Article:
Intel’s two new stand-alone graphics cards are exposed: 16,000 cores

Intel recently officially released its first stand-alone graphics product, the Iris Xe MAX, and a follow-up is coming. Iris Xe MAX includes both mobile and desktop versions, both 10nm SuperFin process manufacturing, core area of about 72 mm2, Xe LP low power architecture, up to 96 execution units (768 cores), desktop version with 128-bit LPDDR4X-4266 independent memory, thermal design power consumption of 25W, performance is basically similar to NVIDIA MX450 grade.

Iris Xe MAX was developed under the code name “DG1”, which means the first independent graphics card, and subsequent DG2s have long been exposed for mainstream players.

The DG2 will feature Xe HPG’s high-performance architecture with a core area of approximately 189 square millimeters, up to 512 execution units (4096 cores), and a simplified version of 384 units (3072 cores) with 6/8GB GDDR6 memory, to be released next year.

Today for the first time heard of “DG3”, is classified as the 13th generation graphics family, DG1, DG2 are 12 generations of family, it is clear that this time there will be a big leap, is likely to be Intel’s first impact on the high-end gaming market products, the architecture is followed by a higher level of Xe HP.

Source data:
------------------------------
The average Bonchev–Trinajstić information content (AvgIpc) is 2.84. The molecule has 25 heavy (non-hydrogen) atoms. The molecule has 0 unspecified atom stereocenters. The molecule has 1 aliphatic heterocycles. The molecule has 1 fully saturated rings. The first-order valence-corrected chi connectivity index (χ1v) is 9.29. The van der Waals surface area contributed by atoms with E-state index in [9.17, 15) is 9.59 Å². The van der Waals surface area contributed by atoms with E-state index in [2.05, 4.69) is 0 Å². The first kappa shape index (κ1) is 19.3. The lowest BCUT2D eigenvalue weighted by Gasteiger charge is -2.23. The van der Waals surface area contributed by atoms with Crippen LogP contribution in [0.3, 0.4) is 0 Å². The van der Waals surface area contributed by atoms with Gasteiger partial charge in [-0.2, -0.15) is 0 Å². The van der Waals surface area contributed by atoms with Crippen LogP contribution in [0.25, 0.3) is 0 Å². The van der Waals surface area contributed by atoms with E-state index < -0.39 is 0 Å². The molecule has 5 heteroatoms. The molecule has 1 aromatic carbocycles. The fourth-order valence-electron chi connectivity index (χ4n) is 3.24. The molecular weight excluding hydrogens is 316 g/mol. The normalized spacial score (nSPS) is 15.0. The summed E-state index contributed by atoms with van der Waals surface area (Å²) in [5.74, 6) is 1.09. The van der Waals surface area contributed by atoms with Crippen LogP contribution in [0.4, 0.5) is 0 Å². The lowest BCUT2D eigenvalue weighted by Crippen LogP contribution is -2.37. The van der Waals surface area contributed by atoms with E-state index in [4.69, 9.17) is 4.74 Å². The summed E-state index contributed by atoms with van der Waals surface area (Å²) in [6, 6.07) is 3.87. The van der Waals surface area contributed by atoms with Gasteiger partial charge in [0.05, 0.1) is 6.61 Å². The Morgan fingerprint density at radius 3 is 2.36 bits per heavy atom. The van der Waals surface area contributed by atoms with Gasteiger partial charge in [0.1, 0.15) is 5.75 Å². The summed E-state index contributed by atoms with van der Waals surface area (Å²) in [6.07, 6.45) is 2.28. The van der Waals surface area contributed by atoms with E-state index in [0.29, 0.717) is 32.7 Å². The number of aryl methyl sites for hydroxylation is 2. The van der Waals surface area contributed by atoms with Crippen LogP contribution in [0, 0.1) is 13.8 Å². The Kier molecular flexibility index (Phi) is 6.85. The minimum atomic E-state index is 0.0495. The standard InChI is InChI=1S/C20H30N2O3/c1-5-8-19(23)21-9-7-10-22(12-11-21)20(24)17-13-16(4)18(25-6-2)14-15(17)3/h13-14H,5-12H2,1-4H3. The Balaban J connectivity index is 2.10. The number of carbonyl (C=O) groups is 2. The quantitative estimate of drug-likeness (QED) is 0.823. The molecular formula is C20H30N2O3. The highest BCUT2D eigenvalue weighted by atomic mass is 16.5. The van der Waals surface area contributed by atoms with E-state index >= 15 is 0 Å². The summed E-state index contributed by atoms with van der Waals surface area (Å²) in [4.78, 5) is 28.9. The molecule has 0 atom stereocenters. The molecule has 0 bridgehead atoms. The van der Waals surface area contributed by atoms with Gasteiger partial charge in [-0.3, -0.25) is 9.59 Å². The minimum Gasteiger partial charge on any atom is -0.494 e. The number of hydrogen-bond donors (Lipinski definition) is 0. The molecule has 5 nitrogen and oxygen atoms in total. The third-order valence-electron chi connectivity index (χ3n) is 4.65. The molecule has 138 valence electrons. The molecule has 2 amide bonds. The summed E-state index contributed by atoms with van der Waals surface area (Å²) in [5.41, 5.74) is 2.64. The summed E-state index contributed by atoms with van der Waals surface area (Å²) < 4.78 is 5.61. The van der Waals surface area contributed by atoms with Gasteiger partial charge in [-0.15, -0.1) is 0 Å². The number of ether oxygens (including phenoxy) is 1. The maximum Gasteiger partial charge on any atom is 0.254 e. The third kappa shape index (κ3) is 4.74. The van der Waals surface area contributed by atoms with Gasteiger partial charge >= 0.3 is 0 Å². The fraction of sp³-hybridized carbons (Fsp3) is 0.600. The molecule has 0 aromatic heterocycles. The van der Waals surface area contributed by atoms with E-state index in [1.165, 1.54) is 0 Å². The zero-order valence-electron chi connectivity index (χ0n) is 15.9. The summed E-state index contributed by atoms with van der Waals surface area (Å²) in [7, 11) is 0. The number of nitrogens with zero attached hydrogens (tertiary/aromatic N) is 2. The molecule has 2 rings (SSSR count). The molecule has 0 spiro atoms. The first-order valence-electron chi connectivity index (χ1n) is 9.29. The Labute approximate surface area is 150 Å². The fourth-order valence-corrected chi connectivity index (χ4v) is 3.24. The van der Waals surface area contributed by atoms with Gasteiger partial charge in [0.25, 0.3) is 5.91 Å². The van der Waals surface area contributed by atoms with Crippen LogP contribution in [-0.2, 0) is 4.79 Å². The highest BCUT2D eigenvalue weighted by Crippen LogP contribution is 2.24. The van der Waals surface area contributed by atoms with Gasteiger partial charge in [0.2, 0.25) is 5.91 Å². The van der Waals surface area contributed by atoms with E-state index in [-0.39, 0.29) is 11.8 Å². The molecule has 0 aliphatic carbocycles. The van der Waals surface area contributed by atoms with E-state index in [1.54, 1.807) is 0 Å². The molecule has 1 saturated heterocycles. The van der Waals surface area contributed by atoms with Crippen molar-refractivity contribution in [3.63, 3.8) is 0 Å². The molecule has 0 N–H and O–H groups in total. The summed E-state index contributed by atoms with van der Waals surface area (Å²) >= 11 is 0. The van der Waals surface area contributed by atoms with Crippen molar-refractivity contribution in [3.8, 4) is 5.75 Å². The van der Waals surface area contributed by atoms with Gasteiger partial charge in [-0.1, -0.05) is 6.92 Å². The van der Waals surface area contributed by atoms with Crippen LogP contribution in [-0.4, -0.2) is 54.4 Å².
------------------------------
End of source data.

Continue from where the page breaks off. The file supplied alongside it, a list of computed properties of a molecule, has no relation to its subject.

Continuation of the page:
Intel has just promised that Xe HP and Xe HPG high-performance architecture products will be available in 2021, possibly DG2, DG3?

Intel's two new stand-alone graphics cards are exposed: 16,000 cores

Next up is Jupiter Sound, also part of the 13th generation family, which will replaceArctic Sound in the data center and AI markets.

Arctic Sound has been publicly demonstrated many times, 10nm process, Xe HP architecture, 1/2/4 block configuration, up to 2048 units (16,384 cores) with HBM2e memory.

The specifics of Jupiter Sound are not immediately known, but they are sure to be tougher.

As for the top-of-the-line Xe HPC high-performance computing architecture, Intel has long announced a product code-named Ponte Vecchio, 10nm SuperFin and outsourced processes, up to 16 blocks, with HBM2 memory, scheduled for launch as early as next year.

Intel's two new stand-alone graphics cards are exposed: 16,000 cores